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Why The Devon Toews Extension May Age Better Than You Think



Avalanche Toews

The aging curve in the NHL is a very real thing, and the Colorado Avalanche are well aware of it.

While negotiations were ongoing during training camp, Elliotte Friedman repeatedly stated that the Avalanche did not want to go longer than five years on a Devon Toews extension. They’re an organization heavily invested in analytics, so this is hardly a surprise. Going longer than five years on a defenseman who is about to turn 30 is not something the analytics would agree with.

But when the deal is this good, it’s kind of hard to say no.

On Friday, Toews signed a 7 year, $50.75 million extension that all but guarantees he will end his career in Colorado. I have yet to find anyone really complain about the extension, which probably means it’s a good one, but any long-term extension on a player entering their 30’s comes with risk.

Is there less risk when it comes to Toews, though?

The Numbers

We don’t really need to spend too much time on the numbers, because everyone knows how good they are. Toews is elite at both ends of the ice, and on the majority of other teams in the league, he’d be a #1 defenseman. He just so happens to play in Colorado, where some guy named Cale Makar exists.

And before people call Toews a product of Makar, know that his numbers before coming to Colorado were pretty darn good too.

So yes, the numbers back up that Toews is very, very good, and I don’t see a stick-breakups-per-60 stat, which he would almost certainly lead the NHL in.

The Actual Contract

Here are the full details of the contract from our friends over at PuckPedia.

When I heard the initial terms of the deal, I thought it was a massive win. Then I saw the entire contract, including the clauses, and it’s even better for the Avalanche.

For the first two years of the contract, there will be a no-move clause. That’s okay, and had to be expected. There’s no chance the Avalanche would have looked to move Toews right in their window anyway, so you give that to him. What I don’t understand is how they got away with giving him only a modified no-trade clause the rest of the deal. That’s some terrific negotiating by Chris MacFarland and company.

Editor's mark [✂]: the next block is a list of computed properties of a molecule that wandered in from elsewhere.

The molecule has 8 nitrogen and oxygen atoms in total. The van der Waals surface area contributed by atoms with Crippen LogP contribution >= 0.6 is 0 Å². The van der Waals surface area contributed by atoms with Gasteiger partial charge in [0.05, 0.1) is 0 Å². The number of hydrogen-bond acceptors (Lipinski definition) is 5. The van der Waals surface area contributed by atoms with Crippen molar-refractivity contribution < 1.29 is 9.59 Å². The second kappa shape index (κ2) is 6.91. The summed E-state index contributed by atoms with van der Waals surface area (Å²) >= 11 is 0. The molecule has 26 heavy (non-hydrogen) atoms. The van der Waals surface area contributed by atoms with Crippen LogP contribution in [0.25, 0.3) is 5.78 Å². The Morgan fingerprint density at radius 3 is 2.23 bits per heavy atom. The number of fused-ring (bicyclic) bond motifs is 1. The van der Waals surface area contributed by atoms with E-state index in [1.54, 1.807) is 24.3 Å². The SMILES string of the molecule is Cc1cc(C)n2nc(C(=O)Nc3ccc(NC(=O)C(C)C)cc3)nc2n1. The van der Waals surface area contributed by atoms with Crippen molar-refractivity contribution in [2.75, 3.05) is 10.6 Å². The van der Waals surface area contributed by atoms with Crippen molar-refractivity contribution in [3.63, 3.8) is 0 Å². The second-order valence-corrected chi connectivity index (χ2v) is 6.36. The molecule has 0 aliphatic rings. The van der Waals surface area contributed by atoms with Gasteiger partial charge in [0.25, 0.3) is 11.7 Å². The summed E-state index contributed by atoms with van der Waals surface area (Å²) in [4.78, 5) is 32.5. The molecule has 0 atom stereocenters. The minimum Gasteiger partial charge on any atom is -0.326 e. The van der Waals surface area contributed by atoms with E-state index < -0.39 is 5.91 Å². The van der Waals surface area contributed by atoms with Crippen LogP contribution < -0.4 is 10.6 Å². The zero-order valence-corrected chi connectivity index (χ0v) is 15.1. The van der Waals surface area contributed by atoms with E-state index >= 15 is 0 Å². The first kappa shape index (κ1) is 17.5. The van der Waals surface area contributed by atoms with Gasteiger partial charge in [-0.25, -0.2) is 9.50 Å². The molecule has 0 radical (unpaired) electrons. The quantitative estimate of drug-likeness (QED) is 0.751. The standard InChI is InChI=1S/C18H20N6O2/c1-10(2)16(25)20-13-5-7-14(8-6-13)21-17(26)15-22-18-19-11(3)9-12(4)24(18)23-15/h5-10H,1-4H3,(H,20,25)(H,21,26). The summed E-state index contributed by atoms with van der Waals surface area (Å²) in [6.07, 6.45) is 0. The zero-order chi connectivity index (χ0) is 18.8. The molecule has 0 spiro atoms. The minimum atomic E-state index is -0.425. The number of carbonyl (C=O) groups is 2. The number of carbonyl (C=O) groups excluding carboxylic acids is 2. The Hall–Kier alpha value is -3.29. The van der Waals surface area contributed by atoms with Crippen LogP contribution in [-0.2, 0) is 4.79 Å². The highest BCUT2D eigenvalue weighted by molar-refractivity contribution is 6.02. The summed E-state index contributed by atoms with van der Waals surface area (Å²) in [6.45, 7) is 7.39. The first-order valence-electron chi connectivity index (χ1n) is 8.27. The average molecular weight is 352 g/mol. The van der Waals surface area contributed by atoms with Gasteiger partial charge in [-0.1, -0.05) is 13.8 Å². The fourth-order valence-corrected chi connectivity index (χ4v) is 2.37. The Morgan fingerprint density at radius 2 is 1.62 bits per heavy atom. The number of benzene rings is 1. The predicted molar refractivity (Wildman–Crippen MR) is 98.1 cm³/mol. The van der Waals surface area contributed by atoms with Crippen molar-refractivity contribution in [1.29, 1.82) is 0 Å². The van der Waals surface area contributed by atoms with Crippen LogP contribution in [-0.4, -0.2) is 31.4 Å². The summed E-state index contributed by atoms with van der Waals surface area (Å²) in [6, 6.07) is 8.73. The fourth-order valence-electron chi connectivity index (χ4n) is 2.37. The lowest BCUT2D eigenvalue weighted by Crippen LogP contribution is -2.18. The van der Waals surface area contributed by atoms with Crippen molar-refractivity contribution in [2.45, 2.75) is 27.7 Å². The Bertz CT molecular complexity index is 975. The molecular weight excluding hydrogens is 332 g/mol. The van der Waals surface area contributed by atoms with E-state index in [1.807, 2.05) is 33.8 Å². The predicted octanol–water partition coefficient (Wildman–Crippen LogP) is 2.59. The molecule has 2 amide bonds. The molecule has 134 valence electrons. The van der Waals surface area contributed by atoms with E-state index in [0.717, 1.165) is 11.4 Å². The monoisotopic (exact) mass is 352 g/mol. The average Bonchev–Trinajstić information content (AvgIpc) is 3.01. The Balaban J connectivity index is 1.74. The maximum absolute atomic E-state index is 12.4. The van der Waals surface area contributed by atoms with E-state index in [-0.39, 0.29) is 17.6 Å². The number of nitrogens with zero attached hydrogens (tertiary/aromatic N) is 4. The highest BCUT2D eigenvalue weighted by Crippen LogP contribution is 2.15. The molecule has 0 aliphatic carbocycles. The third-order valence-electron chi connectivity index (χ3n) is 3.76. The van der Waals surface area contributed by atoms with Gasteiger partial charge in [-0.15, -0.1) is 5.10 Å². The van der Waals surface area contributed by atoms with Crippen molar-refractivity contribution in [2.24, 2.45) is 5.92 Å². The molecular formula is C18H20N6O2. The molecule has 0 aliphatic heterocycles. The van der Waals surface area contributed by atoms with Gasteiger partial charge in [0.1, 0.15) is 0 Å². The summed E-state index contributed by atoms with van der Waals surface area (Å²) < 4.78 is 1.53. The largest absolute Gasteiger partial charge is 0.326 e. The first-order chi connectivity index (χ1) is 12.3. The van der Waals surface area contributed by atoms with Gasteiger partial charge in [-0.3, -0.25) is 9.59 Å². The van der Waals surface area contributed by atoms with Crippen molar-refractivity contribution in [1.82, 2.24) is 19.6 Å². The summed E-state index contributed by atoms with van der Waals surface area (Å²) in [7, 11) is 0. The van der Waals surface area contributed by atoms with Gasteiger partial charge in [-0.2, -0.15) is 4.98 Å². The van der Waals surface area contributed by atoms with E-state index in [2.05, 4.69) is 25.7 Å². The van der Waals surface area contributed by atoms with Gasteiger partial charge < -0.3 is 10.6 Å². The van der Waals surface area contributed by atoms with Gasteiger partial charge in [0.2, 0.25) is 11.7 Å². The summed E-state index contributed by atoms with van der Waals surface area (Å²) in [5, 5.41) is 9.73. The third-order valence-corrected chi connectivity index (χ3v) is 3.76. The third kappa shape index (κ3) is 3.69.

I would still say it’s unlikely Toews gets moved before this deal is up, but this gives the organization some wiggle room to get out of it if things really go downhill. The modified no-trade clause doesn’t even cut off half the league, and that’s remarkable.

This is a dynamite contract all around from an Avalanche perspective.

The Aging Concern

The Avalanche, like most teams in the league, are concerned about players over the age of 30 falling off a cliff when you’ve got them signed long-term.

It’s an understandable concern. After all, they were very reluctant going 7 years with Gabriel Landeskog at the time, and he was their Captain and heart and soul. That concern might have been warranted, because of how injuries may impact the rest of Landeskog’s career, but they did get a Stanley Cup out of the deal.

Should there be concern in regards to how Toews will age? A little bit, but not nearly as much as your average 30 year old defenseman. Here’s why.

As of the publishing of this article, Toews has only played in 316 NHL games. That’s a small number for someone his age. Heck, Sam Girard is just 25, and he’s already at 417 career games in the NHL. Toews did play 130 AHL games spread out over three seasons, but to date, he’s got far less wear and tear than your standard 29 year old defenseman. When you consider he went the NCAA route, with its shorter schedule, it starts to look even better.

The next area to look at would be his style. He’s not some physical, smash mouth  defenseman. He’s a very cerebral player who relies on his skating and his intelligence all over the ice. I’m sure as he gets older, his skating will naturally start to deteriorate, but his hockey IQ shouldn’t. And since he’s already a top-tier skater, he’d still be in okay shape even if he lost a step or two.

I could very easily see Toews aging in the NHL like a Ryan Suter. At 38, Suter isn’t the defenseman he used to be by any means, but he’s still playing a relatively large role in Dallas. While Suter was always a skilled player, his greatest asset was his brain. That doesn’t go away as you get older, so I suspect Toews will age pretty gracefully.

Lack of wear and tear and his play style lead me to believe Toews can still be a very, very good defenseman up until he’s around 34 years old, and that’s probably what the Avalanche are banking on anyway. Those are the years they’re planning on being in the running for the Stanley Cup, so that’s all they’re really worried about.

Verdict – A

It’s a great deal, and when you consider the final five years of the contract don’t even include a full no-trade clause, it gets even better.

I had assumed, with the cap going up, that any Toews cap hit was going to start with an 8 on it. I was way off. On the open market, I really do believe he could have approached the $9 million per-year range, but we’ll never know that now.

The culture of this organization also played a huge role in this deal as well. When you build a strong culture, win some games, and treat your players right, they’ll want to stick around, and because of that, they’re far more likely to leave some money on the table.

That’s what Toews did here. Credit to the Avalanche organization, and credit to Chris MacFarland, who capped off a pretty impressive four month run with this extension.

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